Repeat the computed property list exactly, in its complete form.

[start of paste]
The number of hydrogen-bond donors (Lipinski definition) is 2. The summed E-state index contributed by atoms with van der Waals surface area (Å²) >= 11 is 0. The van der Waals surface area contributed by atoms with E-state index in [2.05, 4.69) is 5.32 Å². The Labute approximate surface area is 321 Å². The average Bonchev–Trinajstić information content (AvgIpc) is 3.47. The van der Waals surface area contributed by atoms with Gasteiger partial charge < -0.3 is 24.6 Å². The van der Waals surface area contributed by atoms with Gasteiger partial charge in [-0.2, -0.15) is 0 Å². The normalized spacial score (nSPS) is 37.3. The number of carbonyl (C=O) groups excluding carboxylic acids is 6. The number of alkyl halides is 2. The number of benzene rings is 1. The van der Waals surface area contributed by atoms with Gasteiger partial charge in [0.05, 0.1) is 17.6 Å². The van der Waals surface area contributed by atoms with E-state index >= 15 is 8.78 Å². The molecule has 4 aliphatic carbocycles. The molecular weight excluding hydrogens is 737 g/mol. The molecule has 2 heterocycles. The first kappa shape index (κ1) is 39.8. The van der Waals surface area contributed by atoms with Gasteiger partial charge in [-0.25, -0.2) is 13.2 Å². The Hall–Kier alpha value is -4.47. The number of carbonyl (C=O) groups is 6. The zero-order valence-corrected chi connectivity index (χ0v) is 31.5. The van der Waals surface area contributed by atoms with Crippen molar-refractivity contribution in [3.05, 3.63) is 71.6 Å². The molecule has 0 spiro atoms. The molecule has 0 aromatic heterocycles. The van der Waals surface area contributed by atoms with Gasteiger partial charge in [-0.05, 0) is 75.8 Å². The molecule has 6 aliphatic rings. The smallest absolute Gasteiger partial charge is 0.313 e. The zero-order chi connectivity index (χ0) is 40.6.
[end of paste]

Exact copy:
The number of hydrogen-bond donors (Lipinski definition) is 2. The summed E-state index contributed by atoms with van der Waals surface area (Å²) >= 11 is 0. The van der Waals surface area contributed by atoms with E-state index in [2.05, 4.69) is 5.32 Å². The Labute approximate surface area is 321 Å². The average Bonchev–Trinajstić information content (AvgIpc) is 3.47. The van der Waals surface area contributed by atoms with Gasteiger partial charge < -0.3 is 24.6 Å². The van der Waals surface area contributed by atoms with Gasteiger partial charge in [-0.2, -0.15) is 0 Å². The normalized spacial score (nSPS) is 37.3. The number of carbonyl (C=O) groups excluding carboxylic acids is 6. The number of alkyl halides is 2. The number of benzene rings is 1. The van der Waals surface area contributed by atoms with Gasteiger partial charge in [0.05, 0.1) is 17.6 Å². The van der Waals surface area contributed by atoms with E-state index >= 15 is 8.78 Å². The molecule has 4 aliphatic carbocycles. The molecular weight excluding hydrogens is 737 g/mol. The molecule has 2 heterocycles. The first kappa shape index (κ1) is 39.8. The van der Waals surface area contributed by atoms with Gasteiger partial charge in [-0.25, -0.2) is 13.2 Å². The Hall–Kier alpha value is -4.47. The number of carbonyl (C=O) groups is 6. The zero-order valence-corrected chi connectivity index (χ0v) is 31.5. The van der Waals surface area contributed by atoms with Crippen molar-refractivity contribution in [3.05, 3.63) is 71.6 Å². The molecule has 0 spiro atoms. The molecule has 0 aromatic heterocycles. The van der Waals surface area contributed by atoms with Gasteiger partial charge in [-0.05, 0) is 75.8 Å². The molecule has 6 aliphatic rings. The smallest absolute Gasteiger partial charge is 0.313 e. The zero-order chi connectivity index (χ0) is 40.6.